SYDNEY, Oct 31 (Reuters) – A record $3.3 billion in aid flowed to the Pacific islands in 2020 as the COVID-19 pandemic hit, a 33% increase on the previous year, according to a report by the Lowy Institute think tank On Monday.
The pandemic has led to border closures, confronting tourism-dependent governments with the economic crisis. It has also led to a change in the way aid has been delivered, with more loans given than grants and more direct funding to help deliver essential services.
The Lowy Institute’s annual Pacific aid map showed Chinese aid to the region fell to $187 million in 2020, its lowest level since the institute began tracking aid flows in 2008.
Australia and New Zealand provided a third of all aid in 2020.
The map tracks development aid to the Pacific Islands, an effort the Institute says is increasing transparency in monetary flows, as China and the United States and its allies vie for influence in the strategically region. important.
Solomon Islands’ decision to sign a security pact with China in 2022 alarmed Washington and its allies, including Australia. Read more
Since 2008, Australia has provided 40% of all aid to the region, followed by New Zealand with 8.6%, Japan with 8.5% and China with 8.5% , according to the report. Chinese aid, mostly infrastructure loans, peaked in 2016.
Pacific Aid Map project director Alexandre Dayant said development aid remained a diplomatic tool for Beijing, with regional aid focusing on Kiribati and the Solomon Islands, which changed Taiwan’s diplomatic relations with Beijing a year earlier.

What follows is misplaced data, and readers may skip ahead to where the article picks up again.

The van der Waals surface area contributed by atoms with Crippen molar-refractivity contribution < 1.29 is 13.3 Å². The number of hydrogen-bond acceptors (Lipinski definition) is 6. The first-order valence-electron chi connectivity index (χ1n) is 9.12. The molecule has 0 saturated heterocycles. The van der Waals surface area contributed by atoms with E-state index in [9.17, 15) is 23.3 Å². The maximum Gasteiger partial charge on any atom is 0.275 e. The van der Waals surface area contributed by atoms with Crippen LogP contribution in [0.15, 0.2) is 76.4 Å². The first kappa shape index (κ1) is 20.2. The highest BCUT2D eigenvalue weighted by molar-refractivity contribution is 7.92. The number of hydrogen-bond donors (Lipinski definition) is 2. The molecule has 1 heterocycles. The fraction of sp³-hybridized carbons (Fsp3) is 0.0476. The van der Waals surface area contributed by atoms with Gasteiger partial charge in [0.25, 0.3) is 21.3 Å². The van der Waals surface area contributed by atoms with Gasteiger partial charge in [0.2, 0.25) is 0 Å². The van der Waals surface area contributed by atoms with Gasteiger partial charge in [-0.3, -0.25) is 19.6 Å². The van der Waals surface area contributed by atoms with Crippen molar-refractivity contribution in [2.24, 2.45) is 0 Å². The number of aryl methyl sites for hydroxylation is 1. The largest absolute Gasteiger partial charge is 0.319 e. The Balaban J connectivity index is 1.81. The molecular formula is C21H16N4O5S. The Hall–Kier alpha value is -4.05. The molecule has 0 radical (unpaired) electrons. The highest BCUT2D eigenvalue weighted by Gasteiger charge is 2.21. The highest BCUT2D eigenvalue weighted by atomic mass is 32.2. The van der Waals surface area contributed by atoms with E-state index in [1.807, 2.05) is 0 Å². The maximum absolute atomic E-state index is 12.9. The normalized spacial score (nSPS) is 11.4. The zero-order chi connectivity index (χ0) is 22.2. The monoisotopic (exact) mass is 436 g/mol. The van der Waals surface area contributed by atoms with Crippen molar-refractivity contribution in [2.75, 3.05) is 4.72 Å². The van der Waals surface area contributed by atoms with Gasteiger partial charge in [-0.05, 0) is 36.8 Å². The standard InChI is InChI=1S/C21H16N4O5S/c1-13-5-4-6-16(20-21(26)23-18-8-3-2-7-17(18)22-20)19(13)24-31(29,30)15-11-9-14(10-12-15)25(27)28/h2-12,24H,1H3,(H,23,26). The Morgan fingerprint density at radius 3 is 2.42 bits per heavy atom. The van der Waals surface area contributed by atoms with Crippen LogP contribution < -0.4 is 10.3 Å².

Dayant said the overall decline in Chinese aid to the region comes amid negative publicity over the cost of Chinese infrastructure loans and that Pacific island nations have more choice.
Australia, which has committed A$600m in infrastructure loans since 2019, is becoming a top lender in the Pacific and needed to take ‘considerable precautions’ not to contribute to debt problems of the region, according to the report.
Australia said last week it would spend an additional A$900 million ($576.99 million) in aid to the Pacific.
The United States also pledged an additional $800 million after hosting a dozen Pacific island leaders at a White House summit in September. Read more
($1 = 1.5598 Australian dollars)
(This story has been reclassified to correct a typo in paragraph 2)
Reporting by Kirsty Needham Editing by Tomasz Janowski
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